There’s a long-standing debate in the world of logistics robotics. On one side stand the greenfield folk, who insist that the best possible experience is one built from the ground up, with these automated systems at its core. Brownfield proponents, on the other hand, point to the time and money required for a full rebuild. Many firms looking to automate their warehouses simply don’t have the resources to effectively start from scratch.
Most people ultimately land on some combination of these approaches. After all, no one size fits all. This morning, Nimble is announcing plans its own third-way compromise. It’s a method that lets companies effectively outsource their warehousing needs through fully automated third-party logistics (3PL) factories.
Founder and CEO Simon Kalouche says that Nimble’s new model wasn’t the goal when the pick and pack robotic automation firm launched in 2017. “It evolved as we learned about the industry,” he tells TechCrunch. “I’ve been in hundreds of warehouses now, and as I went to more and more, I learned that everyone’s automating almost all the pieces of the warehouse, but picking is still the hardest part. Until you automate picking, you need people in the warehouse. You need to make warehouses ergonomic, safe and OSHA compliant for people. When you automate the picking step, you remove all of those constraints.”
Kalouche says the company has already begun operating its own third-party fulfillment centers, quietly opening the first roughly a year ago. He won’t disclose how many are currently online, only that the figure is “between one and 10” and the locations are geographically dispersed across the U.S. I its press material, the company explains that its “intelligent robotic fulfillment systems will autonomously pick, pack and ship e-commerce orders while reducing warehouse size by up to 75%. Nimble’s network of robotic warehouses will provide brands 96%+ U.S. population coverage in one-two days and click-to-collect savings of up to 40% compared to legacy 3PL providers.”
While it’s not same-day, it takes online retailers a step closer to the thing they most want these days — something that can help somewhat level the playing field against Amazon’s 800-pound gorilla. That’s the promise of third-party warehouse automation writ large — though Amazon has its own growing army of robots.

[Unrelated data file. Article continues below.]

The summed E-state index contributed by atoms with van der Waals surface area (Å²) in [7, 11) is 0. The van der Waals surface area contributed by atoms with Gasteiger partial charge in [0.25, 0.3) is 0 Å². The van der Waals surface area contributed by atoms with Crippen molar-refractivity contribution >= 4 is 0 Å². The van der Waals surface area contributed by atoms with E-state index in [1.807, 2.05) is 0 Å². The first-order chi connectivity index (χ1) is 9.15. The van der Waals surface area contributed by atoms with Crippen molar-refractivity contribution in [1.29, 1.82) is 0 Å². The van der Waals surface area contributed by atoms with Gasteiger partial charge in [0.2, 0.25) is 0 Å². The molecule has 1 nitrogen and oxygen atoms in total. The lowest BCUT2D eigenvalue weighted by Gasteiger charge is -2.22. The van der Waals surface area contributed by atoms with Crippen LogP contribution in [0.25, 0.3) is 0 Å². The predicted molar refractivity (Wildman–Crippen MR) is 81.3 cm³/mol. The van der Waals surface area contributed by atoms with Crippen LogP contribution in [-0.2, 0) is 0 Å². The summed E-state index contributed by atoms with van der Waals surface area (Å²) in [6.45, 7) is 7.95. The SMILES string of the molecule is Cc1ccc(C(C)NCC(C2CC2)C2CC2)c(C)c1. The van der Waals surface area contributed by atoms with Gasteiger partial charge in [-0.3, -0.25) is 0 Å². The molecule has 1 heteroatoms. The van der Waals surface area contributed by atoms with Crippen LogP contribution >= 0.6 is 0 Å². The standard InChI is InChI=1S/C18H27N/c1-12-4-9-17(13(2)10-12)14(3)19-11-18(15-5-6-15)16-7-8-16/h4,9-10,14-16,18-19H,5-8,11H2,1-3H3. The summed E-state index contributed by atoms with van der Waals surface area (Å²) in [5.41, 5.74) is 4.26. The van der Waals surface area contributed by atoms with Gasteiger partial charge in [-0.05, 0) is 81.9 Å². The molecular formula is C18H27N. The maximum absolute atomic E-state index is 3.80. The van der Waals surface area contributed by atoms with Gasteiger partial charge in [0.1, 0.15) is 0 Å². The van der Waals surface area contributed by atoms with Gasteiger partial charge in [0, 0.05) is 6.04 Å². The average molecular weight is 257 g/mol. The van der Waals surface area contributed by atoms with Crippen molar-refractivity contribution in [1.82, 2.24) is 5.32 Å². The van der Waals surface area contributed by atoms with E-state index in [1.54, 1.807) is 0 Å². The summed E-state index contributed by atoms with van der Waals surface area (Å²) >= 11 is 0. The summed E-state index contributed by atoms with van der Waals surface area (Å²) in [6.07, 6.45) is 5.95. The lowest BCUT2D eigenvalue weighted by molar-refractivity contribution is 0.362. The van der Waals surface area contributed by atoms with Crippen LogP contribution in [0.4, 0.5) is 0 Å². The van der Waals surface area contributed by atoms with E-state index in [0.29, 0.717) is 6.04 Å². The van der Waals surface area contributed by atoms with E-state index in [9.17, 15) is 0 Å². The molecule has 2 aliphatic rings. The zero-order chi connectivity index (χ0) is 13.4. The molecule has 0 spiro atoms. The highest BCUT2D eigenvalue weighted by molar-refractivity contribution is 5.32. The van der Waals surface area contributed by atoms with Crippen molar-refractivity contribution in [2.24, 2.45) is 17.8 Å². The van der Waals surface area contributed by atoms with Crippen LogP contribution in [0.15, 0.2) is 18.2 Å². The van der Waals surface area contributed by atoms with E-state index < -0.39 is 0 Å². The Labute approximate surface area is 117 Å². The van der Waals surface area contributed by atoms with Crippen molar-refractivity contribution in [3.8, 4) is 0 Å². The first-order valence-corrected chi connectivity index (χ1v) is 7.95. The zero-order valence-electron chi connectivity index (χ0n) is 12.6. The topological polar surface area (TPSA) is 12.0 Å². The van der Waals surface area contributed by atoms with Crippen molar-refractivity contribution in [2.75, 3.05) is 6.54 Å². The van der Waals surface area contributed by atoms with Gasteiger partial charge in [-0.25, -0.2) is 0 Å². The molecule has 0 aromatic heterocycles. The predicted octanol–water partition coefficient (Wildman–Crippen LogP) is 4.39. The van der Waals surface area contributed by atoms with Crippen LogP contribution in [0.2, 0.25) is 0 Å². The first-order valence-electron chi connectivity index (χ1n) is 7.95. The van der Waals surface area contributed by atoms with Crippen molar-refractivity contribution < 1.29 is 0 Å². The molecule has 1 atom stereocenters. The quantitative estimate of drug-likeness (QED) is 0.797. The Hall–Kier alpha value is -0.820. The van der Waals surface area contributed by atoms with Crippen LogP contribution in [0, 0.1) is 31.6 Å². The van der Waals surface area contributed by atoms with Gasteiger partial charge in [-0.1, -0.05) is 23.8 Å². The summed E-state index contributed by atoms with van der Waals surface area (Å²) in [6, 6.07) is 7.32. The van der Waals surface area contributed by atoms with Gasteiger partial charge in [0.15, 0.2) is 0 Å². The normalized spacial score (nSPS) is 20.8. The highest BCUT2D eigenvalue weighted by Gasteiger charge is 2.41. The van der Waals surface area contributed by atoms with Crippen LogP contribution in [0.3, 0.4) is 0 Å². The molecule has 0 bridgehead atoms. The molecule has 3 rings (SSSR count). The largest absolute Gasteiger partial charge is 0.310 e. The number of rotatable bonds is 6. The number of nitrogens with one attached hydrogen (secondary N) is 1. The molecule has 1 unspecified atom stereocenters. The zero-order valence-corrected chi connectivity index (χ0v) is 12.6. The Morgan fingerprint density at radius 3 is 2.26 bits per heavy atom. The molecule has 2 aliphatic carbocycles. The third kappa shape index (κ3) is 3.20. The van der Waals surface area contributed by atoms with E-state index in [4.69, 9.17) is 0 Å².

Nimble’s advantage is the prevalence of autonomous systems. Kalouche notes that it hasn’t yet achieved a fully lights out factory just yet. “There are still manual operations,” he says. “Our goal is to work toward the dark warehouse. We’re still working toward that, but we’re not there yet. But the picking is an automated function.”
There are, of course, broader implications of moving America’s factories further in the direction of top to bottom automation. Kalouche cites Amazon’s recent report that its pool of human workers is running out, and plenty of warehouse managers have similarly complained of hiring difficulties in the shadow of the pandemic. But there’s a real difference between partial and full automation when it comes to the job market.
The decentralized nature of the fulfillment center goes a long way toward speeding up delivery by bringing products close to customers. Kalouche says the company is taking a controlled, deliberate approach to the number of warehouses. The eventual goal is to work with a wide range of different company sizes, from enterprise to Etsy seller (his own hypothetical was Shopify merchants, but I prefer the alliteration), and the ability to serve multiple clients in a single factory should help.
In the meantime, Nimble is focusing on mid-market retailers — though it won’t disclose the names of any of those clients. Again, let’s say somewhere between Walmart and your cousin’s eBay store. Nimble will continue to support existing clients, but the launch of these robotic fulfillment finds it largely moving away from its previous model of retrofitting existing warehouses.
The startup’s growth is being fueled, in part by a $65 million Series B led by Cedar Pine that also features DNS Capital, GSR Ventures and Breyer Capital. That follows a $50 million Series A almost exactly too years ago, bringing its total funding up to around $110 million. Nimble isn’t quite ready to talk valuation just yet.
“With E-commerce and warehouse automation continuing to exhibit incredible growth, we were attracted to Nimble’s industry leading AI robotic technology and 3PL fulfillment capabilities,” Cedar Pines’ Stephen Weiss said in a release tied to the news. “Our robust due diligence process showed that Nimble has a clear technology lead on the incumbents and has an extraordinary opportunity to be the next generation leader in the industry.”
As with the growth of its warehouses, Nimble is taking a measured approach toward adding to its 100 or so person headcount. “We’re being cautious,” says Kalouche. “We’re not trying to triple headcount in the next year, but we are hiring.”